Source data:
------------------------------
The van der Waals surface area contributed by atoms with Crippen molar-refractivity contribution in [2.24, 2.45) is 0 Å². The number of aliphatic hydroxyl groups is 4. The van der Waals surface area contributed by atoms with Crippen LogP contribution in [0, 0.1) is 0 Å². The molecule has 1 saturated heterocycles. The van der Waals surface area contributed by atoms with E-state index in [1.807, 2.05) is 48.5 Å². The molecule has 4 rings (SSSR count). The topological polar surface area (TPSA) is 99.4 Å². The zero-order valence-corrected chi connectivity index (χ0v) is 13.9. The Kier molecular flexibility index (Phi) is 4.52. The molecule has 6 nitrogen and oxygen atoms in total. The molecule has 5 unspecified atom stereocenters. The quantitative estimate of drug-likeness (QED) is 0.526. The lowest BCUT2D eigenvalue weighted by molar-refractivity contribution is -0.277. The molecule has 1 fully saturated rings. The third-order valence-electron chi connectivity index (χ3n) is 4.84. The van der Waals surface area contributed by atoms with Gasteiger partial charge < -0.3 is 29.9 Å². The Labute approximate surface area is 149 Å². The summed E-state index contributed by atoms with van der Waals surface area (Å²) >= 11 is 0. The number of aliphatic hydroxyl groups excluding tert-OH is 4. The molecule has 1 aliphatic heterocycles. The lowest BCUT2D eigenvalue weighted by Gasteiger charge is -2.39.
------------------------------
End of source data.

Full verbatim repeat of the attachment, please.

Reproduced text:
The van der Waals surface area contributed by atoms with Crippen molar-refractivity contribution in [2.24, 2.45) is 0 Å². The number of aliphatic hydroxyl groups is 4. The van der Waals surface area contributed by atoms with Crippen LogP contribution in [0, 0.1) is 0 Å². The molecule has 1 saturated heterocycles. The van der Waals surface area contributed by atoms with E-state index in [1.807, 2.05) is 48.5 Å². The molecule has 4 rings (SSSR count). The topological polar surface area (TPSA) is 99.4 Å². The zero-order valence-corrected chi connectivity index (χ0v) is 13.9. The Kier molecular flexibility index (Phi) is 4.52. The molecule has 6 nitrogen and oxygen atoms in total. The molecule has 5 unspecified atom stereocenters. The quantitative estimate of drug-likeness (QED) is 0.526. The lowest BCUT2D eigenvalue weighted by molar-refractivity contribution is -0.277. The molecule has 1 fully saturated rings. The third-order valence-electron chi connectivity index (χ3n) is 4.84. The van der Waals surface area contributed by atoms with Gasteiger partial charge < -0.3 is 29.9 Å². The Labute approximate surface area is 149 Å². The summed E-state index contributed by atoms with van der Waals surface area (Å²) >= 11 is 0. The number of aliphatic hydroxyl groups excluding tert-OH is 4. The molecule has 1 aliphatic heterocycles. The lowest BCUT2D eigenvalue weighted by Gasteiger charge is -2.39.